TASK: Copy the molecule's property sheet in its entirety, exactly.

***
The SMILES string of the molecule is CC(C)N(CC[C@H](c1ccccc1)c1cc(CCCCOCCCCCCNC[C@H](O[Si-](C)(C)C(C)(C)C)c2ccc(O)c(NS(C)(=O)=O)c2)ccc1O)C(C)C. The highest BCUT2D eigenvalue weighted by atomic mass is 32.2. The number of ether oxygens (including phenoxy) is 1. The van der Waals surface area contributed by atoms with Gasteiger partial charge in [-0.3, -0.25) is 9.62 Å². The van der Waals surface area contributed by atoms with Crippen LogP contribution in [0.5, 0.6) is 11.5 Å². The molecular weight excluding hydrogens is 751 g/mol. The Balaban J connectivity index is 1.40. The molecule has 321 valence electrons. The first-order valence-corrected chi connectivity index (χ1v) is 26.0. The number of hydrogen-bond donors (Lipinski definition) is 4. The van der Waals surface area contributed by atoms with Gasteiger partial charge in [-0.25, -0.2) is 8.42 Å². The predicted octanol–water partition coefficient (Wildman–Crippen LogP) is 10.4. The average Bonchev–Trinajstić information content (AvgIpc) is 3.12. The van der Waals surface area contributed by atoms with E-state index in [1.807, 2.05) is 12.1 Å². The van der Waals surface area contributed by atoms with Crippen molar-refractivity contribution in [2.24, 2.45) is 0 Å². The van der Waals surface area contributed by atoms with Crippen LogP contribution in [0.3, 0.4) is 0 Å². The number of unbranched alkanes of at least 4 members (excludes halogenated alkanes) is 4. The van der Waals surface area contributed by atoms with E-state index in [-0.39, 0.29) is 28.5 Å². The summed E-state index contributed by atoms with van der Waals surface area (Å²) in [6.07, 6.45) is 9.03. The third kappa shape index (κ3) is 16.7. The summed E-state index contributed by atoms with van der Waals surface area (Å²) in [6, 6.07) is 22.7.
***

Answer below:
The SMILES string of the molecule is CC(C)N(CC[C@H](c1ccccc1)c1cc(CCCCOCCCCCCNC[C@H](O[Si-](C)(C)C(C)(C)C)c2ccc(O)c(NS(C)(=O)=O)c2)ccc1O)C(C)C. The highest BCUT2D eigenvalue weighted by atomic mass is 32.2. The number of ether oxygens (including phenoxy) is 1. The van der Waals surface area contributed by atoms with Gasteiger partial charge in [-0.3, -0.25) is 9.62 Å². The van der Waals surface area contributed by atoms with Crippen LogP contribution in [0.5, 0.6) is 11.5 Å². The molecular weight excluding hydrogens is 751 g/mol. The Balaban J connectivity index is 1.40. The molecule has 321 valence electrons. The first-order valence-corrected chi connectivity index (χ1v) is 26.0. The number of hydrogen-bond donors (Lipinski definition) is 4. The van der Waals surface area contributed by atoms with Gasteiger partial charge in [-0.25, -0.2) is 8.42 Å². The predicted octanol–water partition coefficient (Wildman–Crippen LogP) is 10.4. The average Bonchev–Trinajstić information content (AvgIpc) is 3.12. The van der Waals surface area contributed by atoms with E-state index in [1.807, 2.05) is 12.1 Å². The van der Waals surface area contributed by atoms with Crippen molar-refractivity contribution in [2.24, 2.45) is 0 Å². The van der Waals surface area contributed by atoms with Crippen LogP contribution in [0.3, 0.4) is 0 Å². The number of unbranched alkanes of at least 4 members (excludes halogenated alkanes) is 4. The van der Waals surface area contributed by atoms with E-state index in [-0.39, 0.29) is 28.5 Å². The summed E-state index contributed by atoms with van der Waals surface area (Å²) in [6.07, 6.45) is 9.03. The third kappa shape index (κ3) is 16.7. The summed E-state index contributed by atoms with van der Waals surface area (Å²) in [6, 6.07) is 22.7.